There has been a hefty increase in the number of people seeking treatment at region’s hospital emergency departments.
In the three months from April until June 2018, 10,349 patients went to Wagga Base Hospital’s emergency department, up 984 from the 9365 recorded for the same period in 2017.
Griffith Base Hospital’s emergency staff saw 185 more patients, up from 4723 in April to June 2017 to 4908 patients in 2018.
Wagga Base Hospital emergency department director Steve Wood said the 11 per cent increase was a “huge number”.
“That’s an extra thousand presentations that we’ve had over the three-month period,” he said.
“Obviously that stretches our resources and stretches the hospital’s resources.”
Dr Wood said there had been a “significant increase” in the number of trauma cases at Wagga Base.
“That’s everything from falls to football to road accidents,” he said.
Dr Wood said there were several factors other behind the increase in numbers, including a growing regional population and new services at Wagga Base that were bringing in patients who may have previously gone elsewhere.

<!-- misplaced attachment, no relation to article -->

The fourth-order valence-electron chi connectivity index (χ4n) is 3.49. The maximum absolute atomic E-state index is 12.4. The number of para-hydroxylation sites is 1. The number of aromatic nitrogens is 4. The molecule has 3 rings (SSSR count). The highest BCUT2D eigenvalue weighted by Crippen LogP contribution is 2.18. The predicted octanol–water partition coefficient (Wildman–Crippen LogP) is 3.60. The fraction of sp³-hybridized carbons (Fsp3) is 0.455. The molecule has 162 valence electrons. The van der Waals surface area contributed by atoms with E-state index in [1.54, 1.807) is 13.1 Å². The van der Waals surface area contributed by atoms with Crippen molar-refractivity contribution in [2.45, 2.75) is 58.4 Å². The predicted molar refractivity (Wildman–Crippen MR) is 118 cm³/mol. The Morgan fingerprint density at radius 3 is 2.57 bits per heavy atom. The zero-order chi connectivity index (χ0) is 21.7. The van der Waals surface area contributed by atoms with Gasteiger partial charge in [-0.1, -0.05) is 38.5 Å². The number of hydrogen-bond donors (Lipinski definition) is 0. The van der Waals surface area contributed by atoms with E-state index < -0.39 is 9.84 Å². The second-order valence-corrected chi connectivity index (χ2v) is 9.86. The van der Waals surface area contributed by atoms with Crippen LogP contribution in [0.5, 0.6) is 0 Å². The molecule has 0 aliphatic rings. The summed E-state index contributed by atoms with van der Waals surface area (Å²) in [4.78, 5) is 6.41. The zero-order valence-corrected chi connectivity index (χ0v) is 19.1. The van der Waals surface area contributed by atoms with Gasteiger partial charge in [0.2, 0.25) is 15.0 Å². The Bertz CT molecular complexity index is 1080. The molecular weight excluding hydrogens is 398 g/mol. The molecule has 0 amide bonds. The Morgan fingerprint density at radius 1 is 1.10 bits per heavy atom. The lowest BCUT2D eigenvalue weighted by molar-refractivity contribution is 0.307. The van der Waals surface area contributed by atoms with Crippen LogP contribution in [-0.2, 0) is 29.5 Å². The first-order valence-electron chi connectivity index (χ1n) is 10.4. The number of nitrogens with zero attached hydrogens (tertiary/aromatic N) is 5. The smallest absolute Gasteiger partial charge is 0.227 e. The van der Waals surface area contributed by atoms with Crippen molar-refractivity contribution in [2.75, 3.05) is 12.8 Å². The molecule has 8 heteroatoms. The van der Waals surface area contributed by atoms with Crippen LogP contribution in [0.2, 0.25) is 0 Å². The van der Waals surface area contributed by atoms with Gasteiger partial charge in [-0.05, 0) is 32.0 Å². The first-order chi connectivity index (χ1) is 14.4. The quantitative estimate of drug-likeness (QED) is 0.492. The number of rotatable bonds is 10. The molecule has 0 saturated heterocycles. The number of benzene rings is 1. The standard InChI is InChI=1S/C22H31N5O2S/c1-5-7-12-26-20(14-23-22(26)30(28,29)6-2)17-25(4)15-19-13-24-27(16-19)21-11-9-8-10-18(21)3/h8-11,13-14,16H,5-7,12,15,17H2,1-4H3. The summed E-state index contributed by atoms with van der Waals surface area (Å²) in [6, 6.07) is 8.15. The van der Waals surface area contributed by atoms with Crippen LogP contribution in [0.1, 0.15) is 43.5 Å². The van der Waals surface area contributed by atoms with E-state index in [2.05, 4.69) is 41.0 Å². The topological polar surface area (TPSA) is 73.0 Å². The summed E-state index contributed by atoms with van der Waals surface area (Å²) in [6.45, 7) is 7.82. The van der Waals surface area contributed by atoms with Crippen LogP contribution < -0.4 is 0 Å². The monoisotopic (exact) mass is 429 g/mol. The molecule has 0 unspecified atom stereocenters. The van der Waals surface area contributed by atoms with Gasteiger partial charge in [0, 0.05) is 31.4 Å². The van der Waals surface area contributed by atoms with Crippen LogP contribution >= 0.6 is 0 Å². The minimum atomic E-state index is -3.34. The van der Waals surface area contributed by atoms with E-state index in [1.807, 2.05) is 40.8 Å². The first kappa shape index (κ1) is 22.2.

“Probably the greatest contributor is that we are all getting a bit older and, progressively, we are absorbing more health services,” he said.
Dr Wood said hospital staff, who met daily to discuss the department’s patient numbers, had noted a much smaller effect from influenza on patients numbers, which was a significant issue last year.
So far this winter and early spring, there have been far fewer cases of influenza and respiratory illness compared to 2017.
“We’re very lucky this year in terms of the fact we haven’t had the burden of respiratory illness that we had last year,” Dr Wood said.
“So, our increased activity has been unrelated to season events this time.”
Dr Wood said there was no significant load being put on the emergency department by people who were going to the hospital instead of visiting their GP.
“We always encourage people where it is appropriate to go to the GP, but those patients don’t actually form a huge burden in the emergency department,” he said.
“We have a very good level of GP cover in this community and for the most part people use of those services.
“But an increasingly elderly population requires increasing health services.”
Murumbidgee Local Health District chief executive Jill Ludford said the average transfer time of patients arriving by ambulance to the emergency department “held steady” at nine minutes.